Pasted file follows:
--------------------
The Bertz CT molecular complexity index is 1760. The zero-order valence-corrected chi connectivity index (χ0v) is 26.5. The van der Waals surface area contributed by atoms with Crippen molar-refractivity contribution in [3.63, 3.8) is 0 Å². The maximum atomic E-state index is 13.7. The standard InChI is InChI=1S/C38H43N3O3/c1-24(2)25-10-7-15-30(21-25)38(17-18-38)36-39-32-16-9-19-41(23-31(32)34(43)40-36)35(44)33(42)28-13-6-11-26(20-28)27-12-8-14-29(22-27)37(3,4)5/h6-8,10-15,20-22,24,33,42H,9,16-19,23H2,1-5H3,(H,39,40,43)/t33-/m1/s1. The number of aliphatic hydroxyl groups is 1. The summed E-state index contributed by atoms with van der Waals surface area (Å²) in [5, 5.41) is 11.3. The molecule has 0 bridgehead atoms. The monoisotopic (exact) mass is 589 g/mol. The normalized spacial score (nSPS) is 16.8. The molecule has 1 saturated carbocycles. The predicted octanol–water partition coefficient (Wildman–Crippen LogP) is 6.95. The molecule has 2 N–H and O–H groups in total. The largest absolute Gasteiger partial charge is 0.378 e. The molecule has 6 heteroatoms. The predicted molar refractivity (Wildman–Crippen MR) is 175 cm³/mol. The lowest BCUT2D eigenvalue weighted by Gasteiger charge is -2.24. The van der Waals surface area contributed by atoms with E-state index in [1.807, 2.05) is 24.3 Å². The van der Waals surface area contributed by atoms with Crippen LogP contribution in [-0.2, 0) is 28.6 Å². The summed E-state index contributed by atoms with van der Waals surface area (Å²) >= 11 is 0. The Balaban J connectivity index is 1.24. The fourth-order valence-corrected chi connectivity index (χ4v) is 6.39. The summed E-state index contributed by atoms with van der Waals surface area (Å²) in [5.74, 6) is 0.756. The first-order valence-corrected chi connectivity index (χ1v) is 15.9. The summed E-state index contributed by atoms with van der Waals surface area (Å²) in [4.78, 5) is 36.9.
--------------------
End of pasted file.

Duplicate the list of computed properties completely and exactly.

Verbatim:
The Bertz CT molecular complexity index is 1760. The zero-order valence-corrected chi connectivity index (χ0v) is 26.5. The van der Waals surface area contributed by atoms with Crippen molar-refractivity contribution in [3.63, 3.8) is 0 Å². The maximum atomic E-state index is 13.7. The standard InChI is InChI=1S/C38H43N3O3/c1-24(2)25-10-7-15-30(21-25)38(17-18-38)36-39-32-16-9-19-41(23-31(32)34(43)40-36)35(44)33(42)28-13-6-11-26(20-28)27-12-8-14-29(22-27)37(3,4)5/h6-8,10-15,20-22,24,33,42H,9,16-19,23H2,1-5H3,(H,39,40,43)/t33-/m1/s1. The number of aliphatic hydroxyl groups is 1. The summed E-state index contributed by atoms with van der Waals surface area (Å²) in [5, 5.41) is 11.3. The molecule has 0 bridgehead atoms. The monoisotopic (exact) mass is 589 g/mol. The normalized spacial score (nSPS) is 16.8. The molecule has 1 saturated carbocycles. The predicted octanol–water partition coefficient (Wildman–Crippen LogP) is 6.95. The molecule has 2 N–H and O–H groups in total. The largest absolute Gasteiger partial charge is 0.378 e. The molecule has 6 heteroatoms. The predicted molar refractivity (Wildman–Crippen MR) is 175 cm³/mol. The lowest BCUT2D eigenvalue weighted by Gasteiger charge is -2.24. The van der Waals surface area contributed by atoms with E-state index in [1.807, 2.05) is 24.3 Å². The van der Waals surface area contributed by atoms with Crippen LogP contribution in [-0.2, 0) is 28.6 Å². The summed E-state index contributed by atoms with van der Waals surface area (Å²) >= 11 is 0. The Balaban J connectivity index is 1.24. The fourth-order valence-corrected chi connectivity index (χ4v) is 6.39. The summed E-state index contributed by atoms with van der Waals surface area (Å²) in [5.74, 6) is 0.756. The first-order valence-corrected chi connectivity index (χ1v) is 15.9. The summed E-state index contributed by atoms with van der Waals surface area (Å²) in [4.78, 5) is 36.9.